Carbon dioxide in atmosphere shows steady rise, so why are temps not higher?
The steadily increasing concentrations of carbon dioxide in the atmosphere since 1998 have not led to the predicted rise in average global temperatures, and this discrepancy has fuelled arguments against climate change as well as confused the public.
Scientists point out that the lack of global temperature rise does fit within their predictions for two possible reasons: surface temperature fluctuations over periods of ten to fifteen years are common, and 1998 was a particularly hot year, making it possibly not the best year for statistical comparison.
Others have put forth a number of alternative explanations.
A US-Australian study published in February suggests that unusually strong Pacific trade winds over the past two decades have been powerful enough to push warm surface water much deeper than previously thought, limiting the amount of heat that goes into the atmosphere, a phenomenon that the models have missed.
Mexican researcher Francisco Estrada points to positive changes such as the ban on chlorofluorocarbons in the atmosphere and the drop in microbial sources of methane as a result of greater use of synthetic fertilizers and more efficient water use to grow rice in Asia.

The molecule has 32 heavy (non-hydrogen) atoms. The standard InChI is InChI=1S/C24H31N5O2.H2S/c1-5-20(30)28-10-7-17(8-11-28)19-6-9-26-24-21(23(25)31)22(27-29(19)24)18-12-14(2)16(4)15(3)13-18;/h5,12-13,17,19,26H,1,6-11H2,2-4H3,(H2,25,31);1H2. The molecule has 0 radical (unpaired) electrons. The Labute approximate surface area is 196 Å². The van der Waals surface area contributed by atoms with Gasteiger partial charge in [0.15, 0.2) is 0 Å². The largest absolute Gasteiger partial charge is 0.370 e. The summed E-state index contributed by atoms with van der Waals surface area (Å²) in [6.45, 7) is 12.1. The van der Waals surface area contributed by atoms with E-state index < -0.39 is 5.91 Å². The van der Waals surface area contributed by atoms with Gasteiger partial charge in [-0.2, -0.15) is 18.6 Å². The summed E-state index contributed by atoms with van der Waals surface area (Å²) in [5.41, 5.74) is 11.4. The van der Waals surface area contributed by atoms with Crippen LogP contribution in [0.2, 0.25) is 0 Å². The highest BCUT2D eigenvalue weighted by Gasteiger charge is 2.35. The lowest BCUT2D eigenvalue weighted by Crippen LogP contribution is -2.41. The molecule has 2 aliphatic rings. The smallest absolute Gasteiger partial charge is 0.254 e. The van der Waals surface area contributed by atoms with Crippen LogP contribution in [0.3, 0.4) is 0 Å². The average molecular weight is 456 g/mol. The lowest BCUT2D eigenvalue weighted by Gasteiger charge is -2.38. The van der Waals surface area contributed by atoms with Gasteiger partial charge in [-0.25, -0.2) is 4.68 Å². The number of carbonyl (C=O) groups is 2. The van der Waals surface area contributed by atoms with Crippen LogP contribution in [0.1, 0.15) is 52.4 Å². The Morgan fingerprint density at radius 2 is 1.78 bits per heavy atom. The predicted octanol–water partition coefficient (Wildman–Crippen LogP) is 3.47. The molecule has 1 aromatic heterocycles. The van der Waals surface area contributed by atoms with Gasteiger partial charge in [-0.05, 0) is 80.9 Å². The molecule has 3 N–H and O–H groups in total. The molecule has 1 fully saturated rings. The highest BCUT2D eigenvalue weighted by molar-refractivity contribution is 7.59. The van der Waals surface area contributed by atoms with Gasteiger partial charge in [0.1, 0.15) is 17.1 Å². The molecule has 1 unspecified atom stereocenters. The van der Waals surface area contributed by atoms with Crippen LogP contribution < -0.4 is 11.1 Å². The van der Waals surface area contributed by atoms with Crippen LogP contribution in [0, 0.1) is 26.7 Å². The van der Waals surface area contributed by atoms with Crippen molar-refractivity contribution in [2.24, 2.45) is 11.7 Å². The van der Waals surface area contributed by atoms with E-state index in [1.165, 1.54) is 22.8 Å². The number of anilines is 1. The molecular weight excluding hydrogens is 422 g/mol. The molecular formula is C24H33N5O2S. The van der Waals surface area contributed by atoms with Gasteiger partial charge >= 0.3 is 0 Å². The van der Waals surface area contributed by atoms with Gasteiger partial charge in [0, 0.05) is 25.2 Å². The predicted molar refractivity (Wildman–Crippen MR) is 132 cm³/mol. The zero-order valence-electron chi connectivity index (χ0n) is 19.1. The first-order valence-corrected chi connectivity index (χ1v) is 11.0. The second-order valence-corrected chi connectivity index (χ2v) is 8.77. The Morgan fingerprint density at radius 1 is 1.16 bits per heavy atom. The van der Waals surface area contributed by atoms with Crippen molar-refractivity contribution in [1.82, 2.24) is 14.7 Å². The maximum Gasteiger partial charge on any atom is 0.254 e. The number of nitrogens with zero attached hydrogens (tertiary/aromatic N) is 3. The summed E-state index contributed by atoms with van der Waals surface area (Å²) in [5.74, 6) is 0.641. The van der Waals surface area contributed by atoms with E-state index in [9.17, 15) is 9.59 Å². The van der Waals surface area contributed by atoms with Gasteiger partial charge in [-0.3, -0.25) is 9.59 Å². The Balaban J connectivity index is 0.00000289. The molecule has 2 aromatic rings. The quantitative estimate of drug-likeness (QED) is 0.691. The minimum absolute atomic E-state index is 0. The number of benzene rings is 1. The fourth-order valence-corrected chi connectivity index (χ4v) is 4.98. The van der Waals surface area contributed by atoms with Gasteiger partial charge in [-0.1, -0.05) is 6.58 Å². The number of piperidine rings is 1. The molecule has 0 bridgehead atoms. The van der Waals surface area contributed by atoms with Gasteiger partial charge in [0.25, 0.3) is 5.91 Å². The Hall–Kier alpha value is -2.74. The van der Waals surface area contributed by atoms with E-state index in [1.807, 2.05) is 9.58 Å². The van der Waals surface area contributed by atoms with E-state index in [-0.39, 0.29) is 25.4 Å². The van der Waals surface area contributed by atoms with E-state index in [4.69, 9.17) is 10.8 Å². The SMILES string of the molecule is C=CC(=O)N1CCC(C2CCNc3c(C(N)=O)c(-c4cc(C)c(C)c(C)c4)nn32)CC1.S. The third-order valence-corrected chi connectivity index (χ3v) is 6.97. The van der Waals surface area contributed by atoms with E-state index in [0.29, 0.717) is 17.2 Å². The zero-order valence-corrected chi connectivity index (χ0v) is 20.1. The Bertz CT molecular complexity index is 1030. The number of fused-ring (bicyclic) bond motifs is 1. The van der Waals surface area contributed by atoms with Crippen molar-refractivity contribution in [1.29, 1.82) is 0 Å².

Climate modellers Benjamin Santer and friends suggest an increase in sulphur aerosols from volcanoes may play a role – or a drop in sea surface temperatures across the eastern equatorial Pacific Ocean due to La Nina. Others argue insufficient data from frequently under sampled parts of the world, in particular the poles and Africa, may be the cause.
Meanwhile, Ocean University of China researcher Xianyao Chen argues in a fresh paper published in Science magazine in August that the heat is being sunk instead in the Southern and Atlantic Oceans, and that the trapped heat in the Pacific is insufficient to account for the pause.
Finally, a commentary in Nature in March brings most of this together to conclude that a gaggle of factors, including volcanic eruptions, the concentration of aerosols in the atmosphere and solar activity, all conspired to dampen warming trends and make the climate modellers look bad.
Ocean researcher Martin Visbeck’s comments in Nature Geoscience that regional fluctuations stress the coping strategies of the developing world.
If you want to read more, researchers John Fyfe, Nathan Gillett and Francis Zwiers of the Canadian Centre for Climate Modelling and Analysis offer a comprehensive commentary, as does Caitlyn Kennedy of the National Oceanic and Atmospheric Administration. For a more popular take on the same topic, Chris Mooney writes up the issue in Mother Jones magazine.